The Sporting Magazine, just published for Sept. 1819, contains a letter
from a correspondent, dated Norwich, Sept. 26, which states as follows:
    "A mare, the property of a gentleman in this neighbourhood, was lately
attacked apparently with a violent fit of colic. The remedies usual in bad cases
were immediately applied, but without producing the smallest effect. The poor
animal endured the most excruciating agony for 16 or 18 hours, when a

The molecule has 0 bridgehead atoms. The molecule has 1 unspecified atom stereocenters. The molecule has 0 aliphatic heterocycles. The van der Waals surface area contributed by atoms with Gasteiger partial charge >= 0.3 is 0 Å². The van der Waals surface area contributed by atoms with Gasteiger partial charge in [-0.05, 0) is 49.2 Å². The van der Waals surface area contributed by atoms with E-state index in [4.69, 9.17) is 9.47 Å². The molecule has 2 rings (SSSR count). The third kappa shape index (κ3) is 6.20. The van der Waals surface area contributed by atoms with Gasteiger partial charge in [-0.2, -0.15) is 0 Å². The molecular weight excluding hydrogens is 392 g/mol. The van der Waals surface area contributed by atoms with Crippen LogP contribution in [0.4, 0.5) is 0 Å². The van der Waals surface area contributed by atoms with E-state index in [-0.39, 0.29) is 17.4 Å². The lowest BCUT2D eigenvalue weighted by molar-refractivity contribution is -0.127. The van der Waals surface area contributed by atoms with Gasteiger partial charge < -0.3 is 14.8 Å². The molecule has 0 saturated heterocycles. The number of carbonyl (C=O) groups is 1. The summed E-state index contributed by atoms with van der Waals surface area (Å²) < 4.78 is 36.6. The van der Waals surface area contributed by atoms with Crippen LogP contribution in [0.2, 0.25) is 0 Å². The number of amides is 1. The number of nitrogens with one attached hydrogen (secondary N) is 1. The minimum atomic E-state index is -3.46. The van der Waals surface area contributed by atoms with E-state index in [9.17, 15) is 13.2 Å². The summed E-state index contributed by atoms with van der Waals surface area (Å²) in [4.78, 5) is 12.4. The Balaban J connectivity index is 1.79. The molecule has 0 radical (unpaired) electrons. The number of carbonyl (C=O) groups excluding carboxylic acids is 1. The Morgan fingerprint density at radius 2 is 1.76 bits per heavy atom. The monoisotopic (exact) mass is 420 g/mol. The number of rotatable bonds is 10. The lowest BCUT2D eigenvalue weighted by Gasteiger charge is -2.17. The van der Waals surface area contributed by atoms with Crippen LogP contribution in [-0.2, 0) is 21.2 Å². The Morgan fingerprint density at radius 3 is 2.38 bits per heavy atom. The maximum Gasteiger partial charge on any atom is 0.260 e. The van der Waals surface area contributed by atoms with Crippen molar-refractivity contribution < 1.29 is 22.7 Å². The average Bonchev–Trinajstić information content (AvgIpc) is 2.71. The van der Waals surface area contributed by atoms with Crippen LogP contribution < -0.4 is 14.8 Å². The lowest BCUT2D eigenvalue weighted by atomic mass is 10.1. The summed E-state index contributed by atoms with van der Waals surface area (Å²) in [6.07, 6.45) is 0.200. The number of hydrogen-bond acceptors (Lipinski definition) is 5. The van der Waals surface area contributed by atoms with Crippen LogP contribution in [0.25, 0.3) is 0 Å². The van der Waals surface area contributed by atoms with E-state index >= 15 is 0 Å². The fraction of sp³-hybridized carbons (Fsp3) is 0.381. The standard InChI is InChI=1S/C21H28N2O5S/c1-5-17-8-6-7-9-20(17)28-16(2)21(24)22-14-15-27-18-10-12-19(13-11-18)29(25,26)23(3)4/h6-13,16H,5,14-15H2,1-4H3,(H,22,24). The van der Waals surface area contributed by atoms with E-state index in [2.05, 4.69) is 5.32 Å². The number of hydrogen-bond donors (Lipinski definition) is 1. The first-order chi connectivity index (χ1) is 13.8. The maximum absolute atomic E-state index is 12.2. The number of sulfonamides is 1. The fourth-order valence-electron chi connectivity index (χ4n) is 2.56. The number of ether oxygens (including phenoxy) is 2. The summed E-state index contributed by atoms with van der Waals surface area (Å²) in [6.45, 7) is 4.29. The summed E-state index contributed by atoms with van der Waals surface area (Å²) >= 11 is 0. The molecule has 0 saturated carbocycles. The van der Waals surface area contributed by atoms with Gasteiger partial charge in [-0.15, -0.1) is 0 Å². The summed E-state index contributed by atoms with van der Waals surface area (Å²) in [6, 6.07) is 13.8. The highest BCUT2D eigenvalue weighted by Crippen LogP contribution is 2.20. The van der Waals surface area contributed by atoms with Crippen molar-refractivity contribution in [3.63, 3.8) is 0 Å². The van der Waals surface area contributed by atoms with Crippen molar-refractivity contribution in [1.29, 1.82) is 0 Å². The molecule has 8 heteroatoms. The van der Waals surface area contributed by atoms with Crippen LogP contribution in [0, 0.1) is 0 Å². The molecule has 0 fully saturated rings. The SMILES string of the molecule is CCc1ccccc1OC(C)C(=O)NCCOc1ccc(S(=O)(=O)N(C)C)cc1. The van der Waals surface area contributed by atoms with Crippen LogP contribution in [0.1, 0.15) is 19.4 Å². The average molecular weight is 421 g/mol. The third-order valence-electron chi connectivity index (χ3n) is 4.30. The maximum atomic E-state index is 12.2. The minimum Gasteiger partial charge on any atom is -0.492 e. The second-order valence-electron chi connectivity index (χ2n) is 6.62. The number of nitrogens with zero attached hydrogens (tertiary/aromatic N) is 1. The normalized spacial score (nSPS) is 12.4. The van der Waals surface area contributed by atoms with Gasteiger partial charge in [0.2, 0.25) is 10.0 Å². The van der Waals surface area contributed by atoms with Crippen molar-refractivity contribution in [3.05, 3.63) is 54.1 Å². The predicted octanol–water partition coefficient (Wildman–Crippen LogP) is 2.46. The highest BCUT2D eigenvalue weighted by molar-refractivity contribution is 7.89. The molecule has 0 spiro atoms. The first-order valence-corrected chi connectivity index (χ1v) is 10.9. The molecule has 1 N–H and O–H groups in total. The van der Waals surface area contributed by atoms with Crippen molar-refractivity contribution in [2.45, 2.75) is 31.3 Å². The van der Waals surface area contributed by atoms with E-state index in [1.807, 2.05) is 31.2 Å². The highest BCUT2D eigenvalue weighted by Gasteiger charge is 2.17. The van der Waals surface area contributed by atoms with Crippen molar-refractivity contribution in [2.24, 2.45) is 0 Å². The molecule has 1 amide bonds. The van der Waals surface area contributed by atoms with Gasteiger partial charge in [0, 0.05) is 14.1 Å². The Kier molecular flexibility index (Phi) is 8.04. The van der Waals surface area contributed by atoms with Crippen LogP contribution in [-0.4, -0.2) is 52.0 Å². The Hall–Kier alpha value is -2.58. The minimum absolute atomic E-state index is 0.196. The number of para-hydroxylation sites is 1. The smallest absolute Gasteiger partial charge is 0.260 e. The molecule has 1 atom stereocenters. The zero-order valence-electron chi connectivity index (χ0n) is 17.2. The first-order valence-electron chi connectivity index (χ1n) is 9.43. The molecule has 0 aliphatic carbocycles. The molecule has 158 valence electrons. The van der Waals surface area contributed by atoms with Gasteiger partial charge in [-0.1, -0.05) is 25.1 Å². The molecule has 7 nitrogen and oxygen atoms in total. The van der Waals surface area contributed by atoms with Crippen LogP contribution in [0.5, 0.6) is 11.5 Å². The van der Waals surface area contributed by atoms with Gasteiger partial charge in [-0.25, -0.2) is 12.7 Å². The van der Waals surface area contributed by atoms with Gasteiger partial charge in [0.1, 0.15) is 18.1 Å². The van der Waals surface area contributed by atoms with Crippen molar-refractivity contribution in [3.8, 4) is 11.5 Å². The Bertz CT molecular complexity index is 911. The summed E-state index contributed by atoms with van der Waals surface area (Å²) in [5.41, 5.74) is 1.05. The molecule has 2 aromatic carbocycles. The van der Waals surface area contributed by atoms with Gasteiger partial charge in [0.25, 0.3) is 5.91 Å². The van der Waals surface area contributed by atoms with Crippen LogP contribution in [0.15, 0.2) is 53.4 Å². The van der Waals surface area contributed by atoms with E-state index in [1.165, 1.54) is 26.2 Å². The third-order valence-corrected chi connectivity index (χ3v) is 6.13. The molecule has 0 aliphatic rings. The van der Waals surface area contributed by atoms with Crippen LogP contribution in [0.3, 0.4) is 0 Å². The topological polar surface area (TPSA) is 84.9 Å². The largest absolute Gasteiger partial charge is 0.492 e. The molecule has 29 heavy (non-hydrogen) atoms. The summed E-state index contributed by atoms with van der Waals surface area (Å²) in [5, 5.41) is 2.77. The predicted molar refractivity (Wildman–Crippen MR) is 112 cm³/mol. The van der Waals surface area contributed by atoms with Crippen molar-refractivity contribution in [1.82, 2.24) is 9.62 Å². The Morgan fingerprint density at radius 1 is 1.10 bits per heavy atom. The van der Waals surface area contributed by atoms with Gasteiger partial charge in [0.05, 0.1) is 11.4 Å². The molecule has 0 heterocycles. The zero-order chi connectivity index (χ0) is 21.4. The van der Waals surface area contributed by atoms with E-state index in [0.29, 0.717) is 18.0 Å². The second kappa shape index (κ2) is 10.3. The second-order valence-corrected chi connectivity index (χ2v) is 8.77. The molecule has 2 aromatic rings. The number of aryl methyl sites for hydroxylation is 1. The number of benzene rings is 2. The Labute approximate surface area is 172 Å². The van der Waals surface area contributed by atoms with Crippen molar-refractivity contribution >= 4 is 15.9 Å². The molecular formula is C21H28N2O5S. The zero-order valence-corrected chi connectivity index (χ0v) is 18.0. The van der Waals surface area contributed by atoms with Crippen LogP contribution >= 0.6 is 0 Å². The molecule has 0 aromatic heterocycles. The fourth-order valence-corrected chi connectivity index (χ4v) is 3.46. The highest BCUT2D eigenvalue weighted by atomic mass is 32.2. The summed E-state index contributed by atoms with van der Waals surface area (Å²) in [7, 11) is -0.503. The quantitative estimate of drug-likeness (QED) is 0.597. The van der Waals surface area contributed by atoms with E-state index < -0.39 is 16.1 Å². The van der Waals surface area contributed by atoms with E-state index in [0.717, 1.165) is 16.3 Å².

mortification ensued, which soon put a period to it's sufferings.
    On opening the stomach, it was found to contain three balls, containing
the stones of haws perfectly concreted, and each of them larger than a man's
fist, which obstructed the passage to the viscera, inasmuch as the medicines
were found in the same state as they were poured down, immediately above them.
    Another mare was attacked in the same way the following day; but the
symptoms were less violent, and by application of strong remedies, she was
    An old man, who has been on the premises several years, informed me he
remembered the death of a horse having once before happened from a similar case
in the same park."